When I was growing up in Northern California — where Filipino migrant farm workers started settling in the 1920s, and which today is home to one of the country’s largest populations of Filipino-Americans — the scent of rice, still steamy and warm in the rice cooker, was the steady backdrop to my days. It was so constant from one house to the next, so dependable, that’s how I knew: Wherever I found myself, I was home.
In a Filipino house, there is always food, more food than you could ever eat, stacked in the refrigerator, edge-to-edge on the counter and simmering on the stove. My brothers and sisters and I came home from school to giant pots of , a soup that’s sour enough only if you gasp a little at the first spoonful, and , an earthy rice porridge brightened by a squeeze of calamansi — a native citrus that looks like a mini orange but tastes closer to a lime — plucked from the tree in our backyard.
My mom cooked all of this at the start of each week, before she headed off to her day job at IBM. She has roots in Pampanga, which I found out later in life is rightly called the culinary capital of the Philippines; people rave about the vividness of the ingredients there, and the imagination with which they’re deployed. Food is my mom’s birthright, and I’m lucky that she passed that on to me.
But when I moved to New York and started cooking professionally, the dishes I made were far removed from my childhood: Italian Bolognese, French terrines. I deveined countless lobes of foie gras with a jeweler’s tweezer. This was sophisticated food, I was taught; this was cuisine.
I didn’t know then that the food I grew up with was also complex and layered, refined over centuries and demanding meticulous technique. Once I was on my own, I cooked it by feel, reaching for the distinctive notes of sour and salt, remembering how we kids used to help my mom make dinner when she got home from work, while my dad was pulling the night shift as a manager at McDonald’s.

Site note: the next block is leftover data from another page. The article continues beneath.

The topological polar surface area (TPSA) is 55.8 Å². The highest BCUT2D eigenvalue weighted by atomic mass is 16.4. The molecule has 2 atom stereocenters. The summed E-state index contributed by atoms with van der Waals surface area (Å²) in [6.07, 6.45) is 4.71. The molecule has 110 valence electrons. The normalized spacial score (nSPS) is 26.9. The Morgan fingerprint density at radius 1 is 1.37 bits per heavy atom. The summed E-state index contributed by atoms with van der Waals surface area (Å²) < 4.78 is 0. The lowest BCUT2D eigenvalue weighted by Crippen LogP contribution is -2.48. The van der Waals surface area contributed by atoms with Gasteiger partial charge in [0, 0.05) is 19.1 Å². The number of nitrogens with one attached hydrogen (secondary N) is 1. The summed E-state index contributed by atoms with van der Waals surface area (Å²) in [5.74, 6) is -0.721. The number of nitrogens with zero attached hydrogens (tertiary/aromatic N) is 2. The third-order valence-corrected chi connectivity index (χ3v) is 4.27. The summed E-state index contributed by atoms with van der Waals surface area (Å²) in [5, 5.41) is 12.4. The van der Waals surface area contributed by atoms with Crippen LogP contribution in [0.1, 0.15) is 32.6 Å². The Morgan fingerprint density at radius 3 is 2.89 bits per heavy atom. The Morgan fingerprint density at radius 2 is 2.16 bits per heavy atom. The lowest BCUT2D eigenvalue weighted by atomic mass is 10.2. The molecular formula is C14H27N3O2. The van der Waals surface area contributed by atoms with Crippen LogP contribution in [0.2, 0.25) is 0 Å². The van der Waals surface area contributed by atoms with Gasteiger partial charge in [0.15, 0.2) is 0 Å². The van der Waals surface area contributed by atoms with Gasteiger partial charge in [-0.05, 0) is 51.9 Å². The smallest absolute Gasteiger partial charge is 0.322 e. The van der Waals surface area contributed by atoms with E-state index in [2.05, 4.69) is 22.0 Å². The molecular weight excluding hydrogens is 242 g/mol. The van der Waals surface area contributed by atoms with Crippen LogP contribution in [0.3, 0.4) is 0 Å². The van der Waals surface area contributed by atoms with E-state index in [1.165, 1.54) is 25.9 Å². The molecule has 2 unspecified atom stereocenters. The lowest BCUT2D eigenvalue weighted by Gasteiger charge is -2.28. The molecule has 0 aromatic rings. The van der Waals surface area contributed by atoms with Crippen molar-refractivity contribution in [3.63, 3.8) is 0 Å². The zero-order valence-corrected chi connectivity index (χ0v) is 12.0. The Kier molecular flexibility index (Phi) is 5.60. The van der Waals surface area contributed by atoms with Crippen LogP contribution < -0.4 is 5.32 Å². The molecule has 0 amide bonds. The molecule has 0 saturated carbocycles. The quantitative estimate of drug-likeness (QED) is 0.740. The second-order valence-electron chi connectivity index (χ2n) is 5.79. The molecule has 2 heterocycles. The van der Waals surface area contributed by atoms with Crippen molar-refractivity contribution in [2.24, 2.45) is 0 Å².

Because there were so many of us — I’m the second youngest of six — when we were home, we rarely sat down at the dining table to eat. Instead, we ate where we talked, gathered around the counter or cross-legged at the coffee table, our plates anointed by the ever-ready bottle of sawsawan, a homemade tincture of spiced vinegar, with whole garlic cloves steeping. (Condiments are practically compulsory in Filipino food. You could even say that the diner plays as big a role as the chef, seasoning each dish to taste.)
Not until five years ago, when I was preparing to open the New York outpost of San Francisco’s Mission Chinese Food, did I finally get an official cooking lesson from my lola, my mom’s mom. And I mean official: She said firmly, “You’re an executive chef now,” meaning I was finally worthy of her secrets.
My lola, a former pharmacist who tended African violets in her retirement, was the one my mom and my aunts deferred to in the kitchen. Before a party, she cooked all week. It was part of her love language. At her funeral last spring — she died at age 100 — every eulogy was an incantation of the bounty she’d fed us all our lives, from steak exalted by soy sauce and a sunny kiss of calamansi, to Christmas ensaymadas, sweet butter-soaked rolls thatched with queso de bola, a red-skinned Edam cheese.